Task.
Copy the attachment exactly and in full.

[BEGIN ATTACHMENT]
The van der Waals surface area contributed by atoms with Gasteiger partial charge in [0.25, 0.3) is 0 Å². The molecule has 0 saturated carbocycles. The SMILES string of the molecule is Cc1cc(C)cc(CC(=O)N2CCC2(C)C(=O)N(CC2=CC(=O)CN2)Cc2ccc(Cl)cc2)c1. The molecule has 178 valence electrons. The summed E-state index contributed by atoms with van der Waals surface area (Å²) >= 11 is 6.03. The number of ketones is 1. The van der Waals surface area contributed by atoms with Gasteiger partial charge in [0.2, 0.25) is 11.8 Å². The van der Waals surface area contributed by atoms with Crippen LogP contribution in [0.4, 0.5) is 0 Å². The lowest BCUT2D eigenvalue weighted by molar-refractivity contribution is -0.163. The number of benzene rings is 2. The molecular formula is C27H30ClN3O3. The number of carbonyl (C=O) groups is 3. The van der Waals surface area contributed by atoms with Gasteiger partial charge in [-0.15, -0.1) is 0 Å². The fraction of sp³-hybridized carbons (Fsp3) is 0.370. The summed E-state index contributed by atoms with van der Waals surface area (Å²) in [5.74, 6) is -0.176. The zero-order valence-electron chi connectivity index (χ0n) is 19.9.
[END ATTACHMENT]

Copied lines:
The van der Waals surface area contributed by atoms with Gasteiger partial charge in [0.25, 0.3) is 0 Å². The molecule has 0 saturated carbocycles. The SMILES string of the molecule is Cc1cc(C)cc(CC(=O)N2CCC2(C)C(=O)N(CC2=CC(=O)CN2)Cc2ccc(Cl)cc2)c1. The molecule has 178 valence electrons. The summed E-state index contributed by atoms with van der Waals surface area (Å²) >= 11 is 6.03. The number of ketones is 1. The van der Waals surface area contributed by atoms with Gasteiger partial charge in [0.2, 0.25) is 11.8 Å². The van der Waals surface area contributed by atoms with Crippen LogP contribution in [0.4, 0.5) is 0 Å². The lowest BCUT2D eigenvalue weighted by molar-refractivity contribution is -0.163. The number of benzene rings is 2. The molecular formula is C27H30ClN3O3. The number of carbonyl (C=O) groups is 3. The van der Waals surface area contributed by atoms with Gasteiger partial charge in [-0.15, -0.1) is 0 Å². The fraction of sp³-hybridized carbons (Fsp3) is 0.370. The summed E-state index contributed by atoms with van der Waals surface area (Å²) in [5.74, 6) is -0.176. The zero-order valence-electron chi connectivity index (χ0n) is 19.9.